5 Ways to Reduce Your Energy Cost

Temperatures are high, but these techniques will help you keep your energy costs low:

  1. Reduce HVAC System Operations When Building or Space is Unoccupied
    1. Minimize direct cooling of unoccupied areas by turning off fan coil units and unit heaters, and by closing the vent or supply air diffuser
    2. Turn fans off
    3. Install system controls to reduce cooling/heating of unoccupied space
  2. Minimize Exhaust and Make-Up Air
    1. Keep doors closed when air conditioning is running
    2. Properly insulate walls and ceilings
    3. install thermal windows to minimize cooling and heating loss
  3. Implement a Regular Maintenance Plan
    1. Check fans for lint, dirt, or other causes of reduced flow
    2. Schedule HVAC tune-ups (with us!) – the typical energy savings generated by tune-ups is 10%
    3. Replace air filters regularly
  4. Upgrade Fuel-Burning Equipment
    1. Install turbulators to improve heat transfer efficiency in older fire tube boilers
    2. Install automatic combustion control systems to monitor the combustion of exit gases and adjust the intake air for large boilers
    3. Install electric ignitions instead of prior lights
  5. Evaluate Boiler Operations
    1. Investigate preheating boiler feed water
    2. Adjust boilers and air conditioner controls so that boilers do not fire and compressors do not start at the same time but satisfy demand
    3. Use hot water from boiler condensate to preheat air

 

source: http://infohouse.p2ric.org/ref/26/25985.pdf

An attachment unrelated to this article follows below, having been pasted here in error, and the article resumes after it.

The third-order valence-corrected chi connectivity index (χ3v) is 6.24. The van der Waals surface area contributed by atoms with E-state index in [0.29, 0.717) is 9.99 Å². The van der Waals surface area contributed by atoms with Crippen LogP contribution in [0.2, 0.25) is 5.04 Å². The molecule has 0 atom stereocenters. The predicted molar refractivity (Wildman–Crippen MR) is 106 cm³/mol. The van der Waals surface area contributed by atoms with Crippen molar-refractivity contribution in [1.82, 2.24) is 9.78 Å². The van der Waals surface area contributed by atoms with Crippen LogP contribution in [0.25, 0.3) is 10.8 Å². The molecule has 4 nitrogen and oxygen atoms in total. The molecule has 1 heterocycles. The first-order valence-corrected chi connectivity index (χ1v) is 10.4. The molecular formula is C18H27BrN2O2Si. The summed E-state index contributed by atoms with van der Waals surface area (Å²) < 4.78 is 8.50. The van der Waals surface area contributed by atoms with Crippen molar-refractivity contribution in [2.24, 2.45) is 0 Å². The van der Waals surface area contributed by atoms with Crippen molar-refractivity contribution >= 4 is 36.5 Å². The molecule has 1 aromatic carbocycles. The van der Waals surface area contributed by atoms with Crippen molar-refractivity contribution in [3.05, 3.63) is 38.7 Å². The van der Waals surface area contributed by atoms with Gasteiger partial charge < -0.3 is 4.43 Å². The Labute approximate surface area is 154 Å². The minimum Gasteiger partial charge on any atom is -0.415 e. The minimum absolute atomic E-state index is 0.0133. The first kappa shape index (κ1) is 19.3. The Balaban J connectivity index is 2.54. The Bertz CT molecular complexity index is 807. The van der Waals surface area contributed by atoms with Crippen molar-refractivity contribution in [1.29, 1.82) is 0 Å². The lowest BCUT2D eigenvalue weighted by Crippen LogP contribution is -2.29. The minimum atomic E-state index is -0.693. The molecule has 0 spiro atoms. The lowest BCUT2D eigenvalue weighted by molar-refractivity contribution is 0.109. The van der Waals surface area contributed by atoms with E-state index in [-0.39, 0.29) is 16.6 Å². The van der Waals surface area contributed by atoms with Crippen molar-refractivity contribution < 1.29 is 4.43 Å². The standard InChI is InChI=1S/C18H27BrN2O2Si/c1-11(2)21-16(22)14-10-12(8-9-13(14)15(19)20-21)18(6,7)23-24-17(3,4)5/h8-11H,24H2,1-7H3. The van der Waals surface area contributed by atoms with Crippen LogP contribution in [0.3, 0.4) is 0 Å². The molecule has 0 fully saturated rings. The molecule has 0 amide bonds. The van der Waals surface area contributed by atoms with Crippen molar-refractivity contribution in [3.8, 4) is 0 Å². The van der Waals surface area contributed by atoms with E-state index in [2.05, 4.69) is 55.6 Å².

Project Spotlight: Miranova Helicopter Lift

In the autumn of 2011, Bruner technicians performed routine maintenance on seven make-up air units at One Miranova Place in Columbus, Ohio.  The seven make-up air units providing fresh air to the kitchens of over one hundred condominiums were found to be unsafe for operation, due to cracks in the gas fired heat exchangers, which could allow carbon monoxide to enter the living spaces of the tenants.

To provide a temporary repair, Bruner welders sealed the leaks, allowing the units to remain operational until new make-up air units were available for installation.  These repairs, while temporary, allowed the Board of Directors at Miranova time to investigate several options for a long term solution.

After receiving several proposals, the Board decided to accept the solution provided by the Bruner Corporation.  With advice from Prater Engineering, the Board accepted the offer from Bruner to remove the aging make-up air units, and install seven new “Aaon” 100% fresh air make-up air HVAC units.  The new Aaon units, with technological advances not available 15 years ago, provide increased energy efficiency and extended longevity.